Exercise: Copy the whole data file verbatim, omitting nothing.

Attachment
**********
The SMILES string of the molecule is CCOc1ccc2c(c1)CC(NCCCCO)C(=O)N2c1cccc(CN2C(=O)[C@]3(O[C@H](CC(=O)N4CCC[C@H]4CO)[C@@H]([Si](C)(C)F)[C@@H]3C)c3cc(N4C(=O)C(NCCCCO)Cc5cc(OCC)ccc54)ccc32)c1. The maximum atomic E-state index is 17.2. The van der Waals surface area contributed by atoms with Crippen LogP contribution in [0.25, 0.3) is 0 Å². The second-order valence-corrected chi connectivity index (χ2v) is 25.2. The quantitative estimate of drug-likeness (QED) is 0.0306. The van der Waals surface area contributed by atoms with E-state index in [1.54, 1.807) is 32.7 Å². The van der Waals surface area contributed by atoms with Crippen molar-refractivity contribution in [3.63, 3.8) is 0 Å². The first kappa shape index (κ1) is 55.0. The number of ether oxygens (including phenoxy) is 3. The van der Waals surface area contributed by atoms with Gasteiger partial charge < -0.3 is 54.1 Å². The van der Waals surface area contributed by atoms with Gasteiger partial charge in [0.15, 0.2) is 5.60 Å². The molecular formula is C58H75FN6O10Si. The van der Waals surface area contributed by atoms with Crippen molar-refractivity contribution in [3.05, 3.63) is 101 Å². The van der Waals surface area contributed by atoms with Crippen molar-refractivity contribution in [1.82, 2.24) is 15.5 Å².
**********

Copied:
The SMILES string of the molecule is CCOc1ccc2c(c1)CC(NCCCCO)C(=O)N2c1cccc(CN2C(=O)[C@]3(O[C@H](CC(=O)N4CCC[C@H]4CO)[C@@H]([Si](C)(C)F)[C@@H]3C)c3cc(N4C(=O)C(NCCCCO)Cc5cc(OCC)ccc54)ccc32)c1. The maximum atomic E-state index is 17.2. The van der Waals surface area contributed by atoms with Crippen LogP contribution in [0.25, 0.3) is 0 Å². The second-order valence-corrected chi connectivity index (χ2v) is 25.2. The quantitative estimate of drug-likeness (QED) is 0.0306. The van der Waals surface area contributed by atoms with E-state index in [1.54, 1.807) is 32.7 Å². The van der Waals surface area contributed by atoms with Crippen molar-refractivity contribution in [3.63, 3.8) is 0 Å². The first kappa shape index (κ1) is 55.0. The number of ether oxygens (including phenoxy) is 3. The van der Waals surface area contributed by atoms with Gasteiger partial charge < -0.3 is 54.1 Å². The van der Waals surface area contributed by atoms with Gasteiger partial charge in [0.15, 0.2) is 5.60 Å². The molecular formula is C58H75FN6O10Si. The van der Waals surface area contributed by atoms with Crippen molar-refractivity contribution in [3.05, 3.63) is 101 Å². The van der Waals surface area contributed by atoms with Crippen molar-refractivity contribution in [1.82, 2.24) is 15.5 Å².